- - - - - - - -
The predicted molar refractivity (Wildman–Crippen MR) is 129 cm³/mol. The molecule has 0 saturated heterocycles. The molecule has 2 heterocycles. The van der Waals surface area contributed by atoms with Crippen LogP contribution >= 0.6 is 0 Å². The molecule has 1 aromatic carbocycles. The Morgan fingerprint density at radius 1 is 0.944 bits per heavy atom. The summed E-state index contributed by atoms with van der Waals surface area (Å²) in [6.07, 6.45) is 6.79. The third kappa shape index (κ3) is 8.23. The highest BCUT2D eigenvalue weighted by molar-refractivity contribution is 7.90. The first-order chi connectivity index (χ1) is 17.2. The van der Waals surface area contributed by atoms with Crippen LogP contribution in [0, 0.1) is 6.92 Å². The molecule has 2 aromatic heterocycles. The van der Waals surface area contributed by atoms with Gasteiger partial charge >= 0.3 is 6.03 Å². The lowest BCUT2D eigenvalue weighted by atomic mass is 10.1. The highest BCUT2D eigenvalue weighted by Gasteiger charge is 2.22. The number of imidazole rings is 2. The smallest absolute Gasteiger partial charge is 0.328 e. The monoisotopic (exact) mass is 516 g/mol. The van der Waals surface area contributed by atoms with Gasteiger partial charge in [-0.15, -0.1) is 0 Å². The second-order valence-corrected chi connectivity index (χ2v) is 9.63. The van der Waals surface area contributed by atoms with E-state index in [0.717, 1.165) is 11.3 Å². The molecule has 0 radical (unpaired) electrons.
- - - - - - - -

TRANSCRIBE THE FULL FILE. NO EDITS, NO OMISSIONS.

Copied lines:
The predicted molar refractivity (Wildman–Crippen MR) is 129 cm³/mol. The molecule has 0 saturated heterocycles. The molecule has 2 heterocycles. The van der Waals surface area contributed by atoms with Crippen LogP contribution >= 0.6 is 0 Å². The molecule has 1 aromatic carbocycles. The Morgan fingerprint density at radius 1 is 0.944 bits per heavy atom. The summed E-state index contributed by atoms with van der Waals surface area (Å²) in [6.07, 6.45) is 6.79. The third kappa shape index (κ3) is 8.23. The highest BCUT2D eigenvalue weighted by molar-refractivity contribution is 7.90. The first-order chi connectivity index (χ1) is 17.2. The van der Waals surface area contributed by atoms with Crippen LogP contribution in [0, 0.1) is 6.92 Å². The molecule has 2 aromatic heterocycles. The van der Waals surface area contributed by atoms with Gasteiger partial charge >= 0.3 is 6.03 Å². The lowest BCUT2D eigenvalue weighted by atomic mass is 10.1. The highest BCUT2D eigenvalue weighted by Gasteiger charge is 2.22. The number of imidazole rings is 2. The smallest absolute Gasteiger partial charge is 0.328 e. The monoisotopic (exact) mass is 516 g/mol. The van der Waals surface area contributed by atoms with Gasteiger partial charge in [-0.15, -0.1) is 0 Å². The second-order valence-corrected chi connectivity index (χ2v) is 9.63. The van der Waals surface area contributed by atoms with E-state index in [0.717, 1.165) is 11.3 Å². The molecule has 0 radical (unpaired) electrons.